The fact that you’re getting a grand total of two abilities from your Covenant (and one of them is just a generic movement trick) feels a bit less engaging, but it also contributes to the idea of selecting how you want your character to play. Diminishing spec identity for class identity helps here. You’re always going to be a Paladin, but you get lots of different little tilts that ultimately make your Night Fae Retribution Paladin bonded to Leafhead play very differently from your Bastion Retribution Paladin bonded to Justiceface.

(Note: I am just assuming that these are NPC names and I will be assigning someone these names when the expansion launches.)

Ultimately, this is the sort of stuff that I’m in favor of, especially as it’s something that the game has moved away from in recent years. As much as I liked Artifacts, they were rather unifying and flattening for the specs. Giving you more choices to make that add little bits of spice here and there until you have much more distinct entities means a lot to me, and while I can totally believe that you’ll wind up with “one spiritbond for solo stuff, one for PvP, and one for raiding/group content,” all of the systems here sound like good ones.

It they

Custom carry

More customization. Yes.

Let us play more trolls that aren’t actually different from existing trolls instead of just another allied race. Actual ethnic differences for humans. A character creator that isn’t anemic even for the time it came out. All of this delights me, and it’s all exactly the stuff I want, top to bottom, full stop. I want all of this.

This also ties into that last point, while we’re at it. Being able to add subtle differences means, well, you aren’t as uniform. Little differences of spice can have a big impact, and I look forward to playing with all of the new options as they roll out.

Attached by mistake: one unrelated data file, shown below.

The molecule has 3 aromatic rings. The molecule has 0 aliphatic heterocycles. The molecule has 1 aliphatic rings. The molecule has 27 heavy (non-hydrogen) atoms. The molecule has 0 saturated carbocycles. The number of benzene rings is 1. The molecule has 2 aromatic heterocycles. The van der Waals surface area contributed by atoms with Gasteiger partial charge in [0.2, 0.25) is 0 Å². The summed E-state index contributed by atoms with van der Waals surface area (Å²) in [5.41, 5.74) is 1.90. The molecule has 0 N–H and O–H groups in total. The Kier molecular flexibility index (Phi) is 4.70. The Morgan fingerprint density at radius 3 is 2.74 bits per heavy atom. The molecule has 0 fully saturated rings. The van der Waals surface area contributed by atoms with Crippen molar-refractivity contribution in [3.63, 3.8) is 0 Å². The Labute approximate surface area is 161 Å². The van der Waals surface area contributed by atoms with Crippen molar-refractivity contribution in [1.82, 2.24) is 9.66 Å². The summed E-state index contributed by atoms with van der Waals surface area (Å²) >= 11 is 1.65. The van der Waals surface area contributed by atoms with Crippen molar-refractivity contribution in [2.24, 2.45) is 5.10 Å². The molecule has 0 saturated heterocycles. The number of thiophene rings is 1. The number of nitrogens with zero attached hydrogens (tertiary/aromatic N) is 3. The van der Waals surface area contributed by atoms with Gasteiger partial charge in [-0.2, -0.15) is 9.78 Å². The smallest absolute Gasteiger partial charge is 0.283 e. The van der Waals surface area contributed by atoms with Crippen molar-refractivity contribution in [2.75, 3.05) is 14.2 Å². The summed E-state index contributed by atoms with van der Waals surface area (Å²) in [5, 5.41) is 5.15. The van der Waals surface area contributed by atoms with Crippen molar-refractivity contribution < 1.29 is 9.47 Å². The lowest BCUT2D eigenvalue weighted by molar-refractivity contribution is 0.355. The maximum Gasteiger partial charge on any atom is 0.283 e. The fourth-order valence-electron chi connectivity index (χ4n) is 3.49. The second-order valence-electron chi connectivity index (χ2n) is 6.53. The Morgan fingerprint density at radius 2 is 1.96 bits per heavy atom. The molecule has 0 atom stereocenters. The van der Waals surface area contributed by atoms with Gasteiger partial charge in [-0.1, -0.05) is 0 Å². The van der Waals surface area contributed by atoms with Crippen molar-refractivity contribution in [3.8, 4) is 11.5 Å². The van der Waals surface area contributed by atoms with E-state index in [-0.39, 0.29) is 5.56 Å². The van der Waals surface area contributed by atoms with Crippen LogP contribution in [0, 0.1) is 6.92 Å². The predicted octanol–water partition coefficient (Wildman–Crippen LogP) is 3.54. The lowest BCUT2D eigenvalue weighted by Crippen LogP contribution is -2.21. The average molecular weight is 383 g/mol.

Sure, you can argue that this stuff should have been added to the game ages ago and you would be right to do so, but the point is that it’s being added now. I don’t want to get too hung up on “why only now” when I’m happy it’s here.

Spooky girl.

The not-actually-twinned tower

And then we get to Torghast and this is just… my jam. It’s basically building a scaling roguelike into the game to let you build custom legendary items. This is excellent. It’s still too early to know exactly how all of these things are going to play out and how the systems will be restricted, but the fact that it’s scaling across any group sizes and roles makes it feel like 8.3’s N’zoth content (which is similarly scaled) is a dry run for refining the kinks of this particular system.

I already like this. I’m a big fan of endless dungeons, I’m a big fan of stuff that scales to different group and role arrangements, and I’m a big fan of building your own items. This is tailor-made to hit all of those boxes, and I can see this basically being my endgame… depending on execution.

Since, you know, a lot of stuff comes down to execution.

But right now, we can’t judge on execution, and the announcements we’ve gotten are things that I’m all on board with. (Yes, I’m separating this from the garbage answer about the faction division; that’s an end-of-BfA thing, this is all expansion features.) There’s a lot to like here, a philosophical set of changes that could be really good for the game moving forward.

Of course, it does still raise concerns… but frankly, there’s enough to get hyped for that I didn’t feel the need to shoehorn those in here. I can do that another day.

War never changes, but World of Warcraft does, with a decade of history and a huge footprint in the MMORPG industry. Join Eliot Lefebvre each week for a new installment of WoW Factor as he examines the enormous MMO, how it interacts with the larger world of online gaming, and what’s new in the worlds of Azeroth and Draenor.

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The game play loop, at least from what we know so far, seems more improved. It does not appear as focused on increasing your time played, but actually seems to reward your time spent in the game better, so it doesn’t feel like it’s wasted on boring chores.

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The leveling overhaul and saying all the right things about losing the RNG bullshit and replacing it with something more like real RPG progression was enough to get me to spring for the Complete Edition BFA + SL Preorder. Also the fact that it comes with a 120 boost which let me instantly drop in for the 15th Anniversary Event without having to actually do anything in BFA, which I entirely skipped.